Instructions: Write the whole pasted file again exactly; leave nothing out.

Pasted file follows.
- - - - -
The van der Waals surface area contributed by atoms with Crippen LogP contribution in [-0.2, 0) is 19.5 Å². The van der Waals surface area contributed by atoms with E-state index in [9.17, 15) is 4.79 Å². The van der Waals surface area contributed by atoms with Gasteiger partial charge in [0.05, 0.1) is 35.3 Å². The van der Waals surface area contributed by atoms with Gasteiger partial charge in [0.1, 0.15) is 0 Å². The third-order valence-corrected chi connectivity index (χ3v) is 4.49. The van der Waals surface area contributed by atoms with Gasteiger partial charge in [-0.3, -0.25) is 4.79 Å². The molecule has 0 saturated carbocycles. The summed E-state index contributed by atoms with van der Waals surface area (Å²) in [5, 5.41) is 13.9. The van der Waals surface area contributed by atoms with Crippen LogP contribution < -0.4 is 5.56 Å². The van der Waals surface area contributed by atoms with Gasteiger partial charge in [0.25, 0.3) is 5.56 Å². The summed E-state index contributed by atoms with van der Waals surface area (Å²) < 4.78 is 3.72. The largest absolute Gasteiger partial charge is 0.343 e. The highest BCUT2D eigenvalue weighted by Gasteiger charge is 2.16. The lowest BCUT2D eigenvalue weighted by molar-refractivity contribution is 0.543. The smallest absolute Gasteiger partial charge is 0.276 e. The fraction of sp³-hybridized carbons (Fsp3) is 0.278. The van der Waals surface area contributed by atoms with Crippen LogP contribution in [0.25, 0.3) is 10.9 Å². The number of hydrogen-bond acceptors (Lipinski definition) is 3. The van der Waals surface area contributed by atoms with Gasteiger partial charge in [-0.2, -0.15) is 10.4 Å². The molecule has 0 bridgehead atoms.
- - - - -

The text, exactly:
The van der Waals surface area contributed by atoms with Crippen LogP contribution in [-0.2, 0) is 19.5 Å². The van der Waals surface area contributed by atoms with E-state index in [9.17, 15) is 4.79 Å². The van der Waals surface area contributed by atoms with Gasteiger partial charge in [0.05, 0.1) is 35.3 Å². The van der Waals surface area contributed by atoms with Gasteiger partial charge in [0.1, 0.15) is 0 Å². The third-order valence-corrected chi connectivity index (χ3v) is 4.49. The van der Waals surface area contributed by atoms with Gasteiger partial charge in [-0.3, -0.25) is 4.79 Å². The molecule has 0 saturated carbocycles. The summed E-state index contributed by atoms with van der Waals surface area (Å²) in [5, 5.41) is 13.9. The van der Waals surface area contributed by atoms with Crippen LogP contribution < -0.4 is 5.56 Å². The van der Waals surface area contributed by atoms with Gasteiger partial charge in [0.25, 0.3) is 5.56 Å². The summed E-state index contributed by atoms with van der Waals surface area (Å²) < 4.78 is 3.72. The largest absolute Gasteiger partial charge is 0.343 e. The highest BCUT2D eigenvalue weighted by Gasteiger charge is 2.16. The lowest BCUT2D eigenvalue weighted by molar-refractivity contribution is 0.543. The smallest absolute Gasteiger partial charge is 0.276 e. The fraction of sp³-hybridized carbons (Fsp3) is 0.278. The van der Waals surface area contributed by atoms with Crippen LogP contribution in [0.25, 0.3) is 10.9 Å². The number of hydrogen-bond acceptors (Lipinski definition) is 3. The van der Waals surface area contributed by atoms with Gasteiger partial charge in [-0.2, -0.15) is 10.4 Å². The molecule has 0 bridgehead atoms.